CW: What does a typical summer day at Viva Farms look like?
MF: I laughed aloud at this question. I immediately imagined a beehive and the air filled with lots of dust. Being a nonprofit farm business incubator teaching sustainable agriculture bilingually in the dirt, we tend to have lots to do, move really fast, and stir things up— including the Skagit soil I spoke about earlier. In real life, this looks like people, equipment and food moving in all directions with intention.
CW: Reading through the “Farm at Viva” requirements, it seems as if farmers need to be serious about follow-through to be a part of what you’re offering—land, equipment/infrastructure, training, markets and capital. How many new farmers make the cut each year?
MF: We have increased our requirements over the years, and are now really geared toward folks that are serious about owning and/or operating a farm business. We really only have the capacity to take on up to 15 students in our practicum training each year.
As far as incubators, it really depends on the scale and therefore acreage of the farms we are assisting in any giving year. In both 2016 and 2017 we did not have enough land to meet the demand, and were only able to bring on two new farms each year. This year, we have 13 family farms representing over 20 farmers with us. Some exciting news on this front is that we just purchased a new 45-acre farm to expand and support an increased number of new family farms each year.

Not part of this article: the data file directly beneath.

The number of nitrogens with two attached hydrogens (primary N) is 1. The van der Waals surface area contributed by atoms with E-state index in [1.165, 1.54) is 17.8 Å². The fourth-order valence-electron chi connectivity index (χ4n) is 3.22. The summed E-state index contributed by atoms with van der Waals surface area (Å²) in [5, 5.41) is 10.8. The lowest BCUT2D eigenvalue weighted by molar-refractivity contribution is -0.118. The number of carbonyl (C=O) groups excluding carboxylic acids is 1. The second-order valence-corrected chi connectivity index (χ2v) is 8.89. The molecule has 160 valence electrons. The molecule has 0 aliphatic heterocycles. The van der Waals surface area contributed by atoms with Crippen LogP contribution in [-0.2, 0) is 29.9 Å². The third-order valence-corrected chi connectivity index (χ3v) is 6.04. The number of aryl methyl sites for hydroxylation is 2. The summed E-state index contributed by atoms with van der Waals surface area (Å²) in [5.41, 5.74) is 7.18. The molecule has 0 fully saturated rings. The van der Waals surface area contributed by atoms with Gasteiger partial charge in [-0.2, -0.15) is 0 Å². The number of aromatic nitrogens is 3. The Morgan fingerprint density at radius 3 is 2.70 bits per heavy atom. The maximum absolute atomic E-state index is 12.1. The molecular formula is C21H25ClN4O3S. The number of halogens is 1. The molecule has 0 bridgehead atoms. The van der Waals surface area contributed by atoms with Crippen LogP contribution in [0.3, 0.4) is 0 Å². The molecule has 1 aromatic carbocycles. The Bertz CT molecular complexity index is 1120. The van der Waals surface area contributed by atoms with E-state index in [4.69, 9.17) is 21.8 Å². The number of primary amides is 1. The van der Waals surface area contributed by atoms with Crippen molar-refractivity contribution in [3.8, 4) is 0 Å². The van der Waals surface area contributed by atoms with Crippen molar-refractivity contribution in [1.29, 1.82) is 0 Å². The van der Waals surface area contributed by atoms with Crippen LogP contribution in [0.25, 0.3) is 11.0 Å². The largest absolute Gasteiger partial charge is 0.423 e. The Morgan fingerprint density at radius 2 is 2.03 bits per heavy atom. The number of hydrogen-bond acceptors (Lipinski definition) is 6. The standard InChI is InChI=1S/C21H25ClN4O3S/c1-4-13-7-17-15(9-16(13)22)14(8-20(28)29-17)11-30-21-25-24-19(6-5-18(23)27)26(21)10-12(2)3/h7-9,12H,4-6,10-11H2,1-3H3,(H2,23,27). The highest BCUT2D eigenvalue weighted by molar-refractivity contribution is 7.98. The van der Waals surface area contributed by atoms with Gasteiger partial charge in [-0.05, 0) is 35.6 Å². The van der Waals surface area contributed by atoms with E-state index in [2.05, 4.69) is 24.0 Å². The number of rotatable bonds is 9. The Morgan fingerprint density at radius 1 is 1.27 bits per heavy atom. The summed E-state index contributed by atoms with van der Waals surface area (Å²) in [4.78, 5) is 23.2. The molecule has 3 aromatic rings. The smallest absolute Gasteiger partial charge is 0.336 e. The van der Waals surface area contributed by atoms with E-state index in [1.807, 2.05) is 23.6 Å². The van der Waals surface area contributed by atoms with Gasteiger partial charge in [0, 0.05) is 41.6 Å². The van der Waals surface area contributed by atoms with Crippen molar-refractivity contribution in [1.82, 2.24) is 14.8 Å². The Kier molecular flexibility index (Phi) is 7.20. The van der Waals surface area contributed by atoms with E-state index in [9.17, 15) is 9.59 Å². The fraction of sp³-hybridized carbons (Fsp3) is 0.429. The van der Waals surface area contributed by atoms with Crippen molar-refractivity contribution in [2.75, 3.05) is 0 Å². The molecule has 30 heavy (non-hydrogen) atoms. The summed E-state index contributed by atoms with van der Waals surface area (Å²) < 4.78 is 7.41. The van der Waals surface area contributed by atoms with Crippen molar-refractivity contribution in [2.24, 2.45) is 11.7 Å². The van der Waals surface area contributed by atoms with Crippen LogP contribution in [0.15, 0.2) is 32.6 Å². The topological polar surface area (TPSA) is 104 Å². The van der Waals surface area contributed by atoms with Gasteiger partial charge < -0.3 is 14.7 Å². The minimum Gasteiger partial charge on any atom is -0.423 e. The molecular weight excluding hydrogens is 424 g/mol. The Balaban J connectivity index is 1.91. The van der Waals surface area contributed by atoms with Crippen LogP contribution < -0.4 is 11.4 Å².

CW: How long does each farmer commit to working their acreage at Viva Farms?
MF: Our original site at the Port of Skagit, another great partner, requires a one-year lease. We are considering lease terms at the new 45-acre farm, “Viva II,” We envision this new land for intermediate farmers needing more acres, and potentially a longer-term lease.
CW: What do you love about what you do? What are the challenges?
MF: I love many things about Viva and the mission. I am fortunate to work with passionate people (farmers, staff and partners) committed to making a positive difference in the world. I am passionate about taking care of our community, both the place and the people, and being part of providing the resources for the next generation of sustainable family farms, while nourishing the local community with the bounty of all the hard work is rewarding.
CW: On Sat., July 22, Viva Farms will be hosting a “Long Live Farms: Feast & Frolic in the Field” dinner. Aside from being a way for people to support the farm, what else can attendees dining on the locally sourced meal expect at the tasty fundraiser?
MF:They’ll get to meet and mingle with farmers on prime Skagit Valley farmland at our beautiful new 45-acre organic farm. After dinner, they can dance with us to live music under the Skagit Sky; all while enjoying drinks from FARMSTRONG Brewery, Tulip Valley Winery, and Bluewater Distilling.
CW: In what other ways can Skagitonians support Viva Farms?
MF: Folks can join our CSA, volunteer and join us on social media.
To order tickets for “Long Live Farms: Feast & Frolic in the Field,” go to http://www.vivafarms.org/longlivefarms